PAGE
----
At the meeting of its fall Governing Council, the American Institute of CPAs announced a new initiative aimed at young professionals that will officially be launched later this year.
Focused on the needs of young professionals, the Young CPA Network is designed to reinforce the sustaining value of being a CPA to the AICPA's newest members. While a committee for young CPAs has existed within the institute for a few years, as have such groups existed at the state society level, the new AICPA network will offer resources tailored to the age group such as a Web page and a dedicated newsletter.
"We will help to build a generation of leaders, inspiring the next cadre of students to join our profession," said AICPA Chairwoman Leslie Murphy, noting that the tipping point for young CPAs deciding whether to stay in public accounting seems to be at the five- to seven-year mark.
Murphy has said that within 15 years, three-quarters of the AICPA's membership will be approaching retirement age. Like the institute, many state societies have proudly pointed to the fact that their membership rolls have remained fairly steady even as those rolls increasingly skew "older," with more and more dues payers literally leaving this world as card-carrying members. Death makes for a tough attrition to combat.
After the much publicized shortfall of college students entering the accounting profession, reports out of everywhere are that young people are again excited about entering the profession. Whether it's the demand created at all levels through the trickle-down effect of Sarbanes-Oxley, or part of a cyclical bell curve, statistics from programs such as the AICPA's "Start Here. Go Places." Web site shows that the profession appears to be doing a good job drawing students into the fold.
Last month, the AICPA also unveiled results from a survey that highlighted the disconnect between the low value a worker thinks their employer places on holding the CPA credential, compared with the high esteem an employer actually places on an employee holding the designation.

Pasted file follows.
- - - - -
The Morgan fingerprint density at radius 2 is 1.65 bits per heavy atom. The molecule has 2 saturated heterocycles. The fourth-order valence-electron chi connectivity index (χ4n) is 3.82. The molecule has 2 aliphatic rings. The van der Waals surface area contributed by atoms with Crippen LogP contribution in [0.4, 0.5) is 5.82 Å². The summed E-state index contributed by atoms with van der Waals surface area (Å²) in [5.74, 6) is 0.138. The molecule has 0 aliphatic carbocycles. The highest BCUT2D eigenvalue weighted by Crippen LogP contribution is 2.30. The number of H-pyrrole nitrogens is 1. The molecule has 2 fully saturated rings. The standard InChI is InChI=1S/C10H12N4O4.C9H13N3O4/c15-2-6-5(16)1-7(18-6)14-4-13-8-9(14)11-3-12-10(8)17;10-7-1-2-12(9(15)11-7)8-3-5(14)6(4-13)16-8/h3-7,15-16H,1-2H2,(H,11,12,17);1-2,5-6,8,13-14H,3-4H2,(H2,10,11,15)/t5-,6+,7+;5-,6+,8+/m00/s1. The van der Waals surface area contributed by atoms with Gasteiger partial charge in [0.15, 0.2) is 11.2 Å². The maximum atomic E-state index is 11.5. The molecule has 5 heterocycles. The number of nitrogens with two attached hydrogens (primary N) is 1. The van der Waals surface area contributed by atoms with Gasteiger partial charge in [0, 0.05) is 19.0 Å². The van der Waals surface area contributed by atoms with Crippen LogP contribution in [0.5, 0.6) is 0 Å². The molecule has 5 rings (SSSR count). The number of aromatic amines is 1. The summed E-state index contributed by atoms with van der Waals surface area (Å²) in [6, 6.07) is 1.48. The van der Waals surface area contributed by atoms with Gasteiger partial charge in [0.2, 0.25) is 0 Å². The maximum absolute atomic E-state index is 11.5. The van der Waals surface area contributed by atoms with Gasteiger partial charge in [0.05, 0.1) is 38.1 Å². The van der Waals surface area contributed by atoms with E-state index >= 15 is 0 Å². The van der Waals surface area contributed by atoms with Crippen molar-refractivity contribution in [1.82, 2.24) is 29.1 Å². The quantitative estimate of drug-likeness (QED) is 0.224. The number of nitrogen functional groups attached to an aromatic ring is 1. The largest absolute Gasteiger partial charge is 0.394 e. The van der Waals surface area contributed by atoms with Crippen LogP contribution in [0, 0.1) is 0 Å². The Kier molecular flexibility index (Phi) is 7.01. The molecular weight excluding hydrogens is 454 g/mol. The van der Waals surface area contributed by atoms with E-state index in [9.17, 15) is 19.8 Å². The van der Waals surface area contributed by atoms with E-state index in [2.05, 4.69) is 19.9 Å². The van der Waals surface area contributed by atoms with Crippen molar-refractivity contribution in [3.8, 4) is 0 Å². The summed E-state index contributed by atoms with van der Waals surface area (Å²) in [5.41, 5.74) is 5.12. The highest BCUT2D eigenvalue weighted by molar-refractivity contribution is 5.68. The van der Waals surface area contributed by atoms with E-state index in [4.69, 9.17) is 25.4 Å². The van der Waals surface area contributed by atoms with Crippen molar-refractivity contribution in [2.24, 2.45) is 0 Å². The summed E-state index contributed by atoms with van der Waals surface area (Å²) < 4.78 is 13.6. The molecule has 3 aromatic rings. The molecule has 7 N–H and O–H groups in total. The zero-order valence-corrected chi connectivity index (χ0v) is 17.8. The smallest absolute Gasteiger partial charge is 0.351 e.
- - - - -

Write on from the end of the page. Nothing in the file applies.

But the real question for the AICPA, as well as the state societies, is what value a CPA places on holding membership in any CPA organization? If groups are talking about that, they're doing it behind closed doors. The question is every bit as important as converting and keeping accountants as CPAs. And the question of how to convert that crop of CPAs into dues-paying members is even more important to the livelihood of the AICPA and state societies is the.
I have a handful of friends in the profession; all ensconced in jobs at the Big Four firms with at least a handful of years experience on their resumes. It's fair to say they're all concerned with establishing their path on the track to making partner. All of them are CPAs. One of them belongs to the AICPA. None of them belong to their state societies.
The AICPA and state societies need to come up with a better and more unique selling proposition to young CPAs. Discounted CPE credit and glossy reference materials alone aren't going to be enough anymore. The Internet has changed how much of what were value-added propositions in the past are viewed as humdrum offerings today.
The Young CPA Network sounds like a good start to offering something unique. On its face, it stands out as having the potential to communicate a very important message, that the voice and needs of young CPAs are important to a huge trade organization like the AICPA. But when the network is rolled out in its entirety, it needs to include an emphasis on the one thing important to every person who's just entering the profession and looking at the long path to partner -- networking opportunities.
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